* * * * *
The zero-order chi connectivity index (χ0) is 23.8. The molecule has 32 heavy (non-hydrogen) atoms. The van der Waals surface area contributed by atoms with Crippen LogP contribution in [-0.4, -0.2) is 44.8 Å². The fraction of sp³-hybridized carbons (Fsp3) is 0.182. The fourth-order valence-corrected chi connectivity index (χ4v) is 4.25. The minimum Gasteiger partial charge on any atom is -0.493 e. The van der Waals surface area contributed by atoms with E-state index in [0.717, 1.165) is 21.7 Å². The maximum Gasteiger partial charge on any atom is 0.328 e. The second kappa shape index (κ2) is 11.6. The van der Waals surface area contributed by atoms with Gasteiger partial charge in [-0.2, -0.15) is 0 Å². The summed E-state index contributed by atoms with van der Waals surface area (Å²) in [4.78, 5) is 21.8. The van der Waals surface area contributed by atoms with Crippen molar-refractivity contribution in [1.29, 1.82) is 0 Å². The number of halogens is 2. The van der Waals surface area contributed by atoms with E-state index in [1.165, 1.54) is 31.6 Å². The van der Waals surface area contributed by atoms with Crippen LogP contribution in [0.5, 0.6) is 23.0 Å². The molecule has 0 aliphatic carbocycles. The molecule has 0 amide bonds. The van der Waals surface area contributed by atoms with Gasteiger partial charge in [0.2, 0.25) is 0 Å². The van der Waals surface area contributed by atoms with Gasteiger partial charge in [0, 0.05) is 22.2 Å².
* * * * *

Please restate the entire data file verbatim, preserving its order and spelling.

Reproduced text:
The zero-order chi connectivity index (χ0) is 23.8. The molecule has 32 heavy (non-hydrogen) atoms. The van der Waals surface area contributed by atoms with Crippen LogP contribution in [-0.4, -0.2) is 44.8 Å². The fraction of sp³-hybridized carbons (Fsp3) is 0.182. The fourth-order valence-corrected chi connectivity index (χ4v) is 4.25. The minimum Gasteiger partial charge on any atom is -0.493 e. The van der Waals surface area contributed by atoms with E-state index in [0.717, 1.165) is 21.7 Å². The maximum Gasteiger partial charge on any atom is 0.328 e. The second kappa shape index (κ2) is 11.6. The van der Waals surface area contributed by atoms with Gasteiger partial charge in [-0.2, -0.15) is 0 Å². The summed E-state index contributed by atoms with van der Waals surface area (Å²) in [4.78, 5) is 21.8. The van der Waals surface area contributed by atoms with Crippen molar-refractivity contribution in [1.29, 1.82) is 0 Å². The number of halogens is 2. The van der Waals surface area contributed by atoms with E-state index in [1.165, 1.54) is 31.6 Å². The van der Waals surface area contributed by atoms with Crippen LogP contribution in [0.5, 0.6) is 23.0 Å². The molecule has 0 aliphatic carbocycles. The molecule has 0 amide bonds. The van der Waals surface area contributed by atoms with Gasteiger partial charge in [0.2, 0.25) is 0 Å². The van der Waals surface area contributed by atoms with Gasteiger partial charge in [0, 0.05) is 22.2 Å².